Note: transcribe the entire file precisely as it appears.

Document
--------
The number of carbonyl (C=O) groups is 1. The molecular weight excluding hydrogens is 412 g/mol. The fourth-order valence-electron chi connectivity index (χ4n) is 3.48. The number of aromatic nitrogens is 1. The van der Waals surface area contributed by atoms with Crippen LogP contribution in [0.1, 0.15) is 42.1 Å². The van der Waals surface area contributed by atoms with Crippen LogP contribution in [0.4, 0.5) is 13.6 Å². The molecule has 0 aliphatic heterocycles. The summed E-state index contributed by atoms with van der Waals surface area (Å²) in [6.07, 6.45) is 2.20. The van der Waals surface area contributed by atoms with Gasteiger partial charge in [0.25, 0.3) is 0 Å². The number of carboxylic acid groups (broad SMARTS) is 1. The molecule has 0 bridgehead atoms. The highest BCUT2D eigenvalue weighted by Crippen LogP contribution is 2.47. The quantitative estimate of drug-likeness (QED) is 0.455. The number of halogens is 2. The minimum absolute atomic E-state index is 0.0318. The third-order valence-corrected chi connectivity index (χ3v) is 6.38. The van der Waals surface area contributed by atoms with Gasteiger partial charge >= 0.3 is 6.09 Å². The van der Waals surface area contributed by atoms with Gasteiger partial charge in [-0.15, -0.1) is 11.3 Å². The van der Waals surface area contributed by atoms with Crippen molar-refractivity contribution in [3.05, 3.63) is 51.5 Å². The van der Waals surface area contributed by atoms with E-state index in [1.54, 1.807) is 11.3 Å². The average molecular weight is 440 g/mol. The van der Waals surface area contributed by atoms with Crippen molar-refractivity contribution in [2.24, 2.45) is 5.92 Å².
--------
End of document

The number of carbonyl (C=O) groups is 1. The molecular weight excluding hydrogens is 412 g/mol. The fourth-order valence-electron chi connectivity index (χ4n) is 3.48. The number of aromatic nitrogens is 1. The van der Waals surface area contributed by atoms with Crippen LogP contribution in [0.1, 0.15) is 42.1 Å². The van der Waals surface area contributed by atoms with Crippen LogP contribution in [0.4, 0.5) is 13.6 Å². The molecule has 0 aliphatic heterocycles. The summed E-state index contributed by atoms with van der Waals surface area (Å²) in [6.07, 6.45) is 2.20. The van der Waals surface area contributed by atoms with Gasteiger partial charge in [0.25, 0.3) is 0 Å². The number of carboxylic acid groups (broad SMARTS) is 1. The molecule has 0 bridgehead atoms. The highest BCUT2D eigenvalue weighted by Crippen LogP contribution is 2.47. The quantitative estimate of drug-likeness (QED) is 0.455. The number of halogens is 2. The minimum absolute atomic E-state index is 0.0318. The third-order valence-corrected chi connectivity index (χ3v) is 6.38. The van der Waals surface area contributed by atoms with Gasteiger partial charge >= 0.3 is 6.09 Å². The van der Waals surface area contributed by atoms with Gasteiger partial charge in [-0.15, -0.1) is 11.3 Å². The van der Waals surface area contributed by atoms with Crippen molar-refractivity contribution in [3.05, 3.63) is 51.5 Å². The van der Waals surface area contributed by atoms with E-state index in [1.54, 1.807) is 11.3 Å². The average molecular weight is 440 g/mol. The van der Waals surface area contributed by atoms with Crippen molar-refractivity contribution in [2.24, 2.45) is 5.92 Å².